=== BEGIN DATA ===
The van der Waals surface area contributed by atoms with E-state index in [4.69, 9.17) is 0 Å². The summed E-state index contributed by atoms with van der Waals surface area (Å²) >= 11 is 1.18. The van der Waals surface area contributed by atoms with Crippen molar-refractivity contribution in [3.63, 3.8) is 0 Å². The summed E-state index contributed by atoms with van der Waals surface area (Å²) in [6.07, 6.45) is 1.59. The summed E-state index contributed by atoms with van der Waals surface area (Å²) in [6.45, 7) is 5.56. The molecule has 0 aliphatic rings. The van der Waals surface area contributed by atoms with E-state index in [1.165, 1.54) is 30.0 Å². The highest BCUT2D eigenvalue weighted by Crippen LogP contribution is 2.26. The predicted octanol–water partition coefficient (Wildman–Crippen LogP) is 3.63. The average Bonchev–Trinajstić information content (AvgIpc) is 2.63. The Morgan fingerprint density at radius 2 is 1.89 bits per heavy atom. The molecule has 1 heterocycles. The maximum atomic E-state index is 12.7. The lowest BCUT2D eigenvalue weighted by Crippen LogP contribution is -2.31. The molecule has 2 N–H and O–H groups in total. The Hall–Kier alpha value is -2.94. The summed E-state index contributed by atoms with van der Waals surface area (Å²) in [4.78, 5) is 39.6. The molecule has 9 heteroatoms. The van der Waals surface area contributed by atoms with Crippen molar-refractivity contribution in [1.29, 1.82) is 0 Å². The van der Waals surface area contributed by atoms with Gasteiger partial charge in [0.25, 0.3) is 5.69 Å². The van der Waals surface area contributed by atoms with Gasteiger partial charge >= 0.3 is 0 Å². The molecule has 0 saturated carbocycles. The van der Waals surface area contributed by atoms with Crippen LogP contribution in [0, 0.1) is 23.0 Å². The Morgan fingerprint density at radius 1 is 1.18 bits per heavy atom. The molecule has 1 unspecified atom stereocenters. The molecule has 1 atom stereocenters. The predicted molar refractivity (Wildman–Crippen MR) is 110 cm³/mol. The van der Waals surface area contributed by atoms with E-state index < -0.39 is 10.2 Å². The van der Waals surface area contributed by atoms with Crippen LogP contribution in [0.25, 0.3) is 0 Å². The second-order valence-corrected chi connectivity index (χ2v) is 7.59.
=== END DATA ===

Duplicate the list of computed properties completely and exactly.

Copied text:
The van der Waals surface area contributed by atoms with E-state index in [4.69, 9.17) is 0 Å². The summed E-state index contributed by atoms with van der Waals surface area (Å²) >= 11 is 1.18. The van der Waals surface area contributed by atoms with Crippen molar-refractivity contribution in [3.63, 3.8) is 0 Å². The summed E-state index contributed by atoms with van der Waals surface area (Å²) in [6.07, 6.45) is 1.59. The summed E-state index contributed by atoms with van der Waals surface area (Å²) in [6.45, 7) is 5.56. The molecule has 0 aliphatic rings. The van der Waals surface area contributed by atoms with E-state index in [1.165, 1.54) is 30.0 Å². The highest BCUT2D eigenvalue weighted by Crippen LogP contribution is 2.26. The predicted octanol–water partition coefficient (Wildman–Crippen LogP) is 3.63. The average Bonchev–Trinajstić information content (AvgIpc) is 2.63. The Morgan fingerprint density at radius 2 is 1.89 bits per heavy atom. The molecule has 1 heterocycles. The maximum atomic E-state index is 12.7. The lowest BCUT2D eigenvalue weighted by Crippen LogP contribution is -2.31. The molecule has 2 N–H and O–H groups in total. The Hall–Kier alpha value is -2.94. The summed E-state index contributed by atoms with van der Waals surface area (Å²) in [4.78, 5) is 39.6. The molecule has 9 heteroatoms. The van der Waals surface area contributed by atoms with Crippen molar-refractivity contribution in [1.29, 1.82) is 0 Å². The van der Waals surface area contributed by atoms with Gasteiger partial charge in [0.25, 0.3) is 5.69 Å². The van der Waals surface area contributed by atoms with Gasteiger partial charge >= 0.3 is 0 Å². The molecule has 0 saturated carbocycles. The van der Waals surface area contributed by atoms with Crippen LogP contribution in [0, 0.1) is 23.0 Å². The Morgan fingerprint density at radius 1 is 1.18 bits per heavy atom. The molecule has 1 unspecified atom stereocenters. The molecule has 1 atom stereocenters. The predicted molar refractivity (Wildman–Crippen MR) is 110 cm³/mol. The van der Waals surface area contributed by atoms with E-state index < -0.39 is 10.2 Å². The van der Waals surface area contributed by atoms with Crippen LogP contribution in [0.25, 0.3) is 0 Å². The second-order valence-corrected chi connectivity index (χ2v) is 7.59.